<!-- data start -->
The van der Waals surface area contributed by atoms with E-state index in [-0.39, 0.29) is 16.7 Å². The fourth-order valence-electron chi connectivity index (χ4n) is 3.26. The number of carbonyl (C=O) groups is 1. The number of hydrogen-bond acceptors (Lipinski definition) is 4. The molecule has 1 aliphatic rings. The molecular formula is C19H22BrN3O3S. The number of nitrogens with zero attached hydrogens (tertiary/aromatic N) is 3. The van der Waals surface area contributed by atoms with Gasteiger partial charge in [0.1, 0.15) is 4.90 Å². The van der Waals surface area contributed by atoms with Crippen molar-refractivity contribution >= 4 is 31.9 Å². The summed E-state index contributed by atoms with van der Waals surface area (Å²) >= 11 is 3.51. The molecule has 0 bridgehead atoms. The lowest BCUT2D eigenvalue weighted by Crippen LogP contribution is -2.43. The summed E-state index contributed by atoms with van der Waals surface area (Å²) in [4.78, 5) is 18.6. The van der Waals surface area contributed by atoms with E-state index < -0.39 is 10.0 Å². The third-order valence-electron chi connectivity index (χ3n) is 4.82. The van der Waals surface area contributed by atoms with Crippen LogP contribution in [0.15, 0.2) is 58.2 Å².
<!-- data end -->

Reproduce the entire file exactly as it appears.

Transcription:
The van der Waals surface area contributed by atoms with E-state index in [-0.39, 0.29) is 16.7 Å². The fourth-order valence-electron chi connectivity index (χ4n) is 3.26. The number of carbonyl (C=O) groups is 1. The number of hydrogen-bond acceptors (Lipinski definition) is 4. The molecule has 1 aliphatic rings. The molecular formula is C19H22BrN3O3S. The number of nitrogens with zero attached hydrogens (tertiary/aromatic N) is 3. The van der Waals surface area contributed by atoms with Gasteiger partial charge in [0.1, 0.15) is 4.90 Å². The van der Waals surface area contributed by atoms with Crippen molar-refractivity contribution >= 4 is 31.9 Å². The summed E-state index contributed by atoms with van der Waals surface area (Å²) >= 11 is 3.51. The molecule has 0 bridgehead atoms. The lowest BCUT2D eigenvalue weighted by Crippen LogP contribution is -2.43. The summed E-state index contributed by atoms with van der Waals surface area (Å²) in [4.78, 5) is 18.6. The van der Waals surface area contributed by atoms with E-state index < -0.39 is 10.0 Å². The third-order valence-electron chi connectivity index (χ3n) is 4.82. The van der Waals surface area contributed by atoms with Crippen LogP contribution in [0.15, 0.2) is 58.2 Å².